If you're curious about further ethical, political, and archaeological issues involved in Elad's City of David excavations, read The Nation article linked above, or watch this video. It "stars" Rafi Greenburg, a respected Israeli archaeologist. I've met him a few times; he's a legitimate scholar.

But does the NY Times article really discuss any of this? No. The online version loads in two pages. The first page includes such gems of objective journalism as: "As part of the effort, archaeologists are finding indisputable evidence of ancient Jewish life here. Yet Palestinian officials and institutions tend to dismiss the finds as part of an effort to build a Zionist history here. In other words, while the Israeli narrative that guides the government plan focuses largely — although not exclusively — on Jewish history and links to the land, the Palestinian narrative heightens tensions, pushing the Israelis into a greater confrontational stance."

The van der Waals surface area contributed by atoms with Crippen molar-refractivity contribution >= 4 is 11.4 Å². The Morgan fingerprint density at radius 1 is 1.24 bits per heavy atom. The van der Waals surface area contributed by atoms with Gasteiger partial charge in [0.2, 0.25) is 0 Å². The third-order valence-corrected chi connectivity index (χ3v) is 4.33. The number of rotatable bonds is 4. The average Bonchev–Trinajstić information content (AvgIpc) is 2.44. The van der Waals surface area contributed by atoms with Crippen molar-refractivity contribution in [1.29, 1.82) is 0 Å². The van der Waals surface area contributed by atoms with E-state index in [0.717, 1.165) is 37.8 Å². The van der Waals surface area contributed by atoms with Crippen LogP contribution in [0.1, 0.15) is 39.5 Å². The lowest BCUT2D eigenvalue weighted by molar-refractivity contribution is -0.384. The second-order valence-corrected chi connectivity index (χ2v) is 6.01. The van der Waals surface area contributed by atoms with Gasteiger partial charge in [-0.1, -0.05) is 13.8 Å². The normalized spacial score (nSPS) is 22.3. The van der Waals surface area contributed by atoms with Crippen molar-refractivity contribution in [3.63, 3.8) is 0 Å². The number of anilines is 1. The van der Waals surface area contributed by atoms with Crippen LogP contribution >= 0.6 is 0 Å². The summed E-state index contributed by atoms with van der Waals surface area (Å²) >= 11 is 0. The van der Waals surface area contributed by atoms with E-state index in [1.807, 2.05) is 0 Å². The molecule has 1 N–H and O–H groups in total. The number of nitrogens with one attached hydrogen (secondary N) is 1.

The second page acknowledges some controversy in the archaeological community about the legitimacy of the scholarship. There is a quotation from a February article by Professor Greenberg, who was clearly not interviewed for this piece. The NY Times writers then undermine all legitimacy of opposition by writing "At the same time, the Web site of Al Quds University, one of the most important Palestinian institutions, states that the Western Wall, the remnant of the Jewish temple destroyed by the Romans in A.D. 70, was probably built by the Romans because the temple could not have stood there. There is no scholarly dispute about whether the temple stood beneath what is today the Aksa Mosque compound." What Al Quds and the Western Wall have to do with Elad and Silwan, I have no idea, other than to show that all interested parties have "scholarship" at their disposal and are not above using it for political purposes. But Al Quds University is of course flat wrong...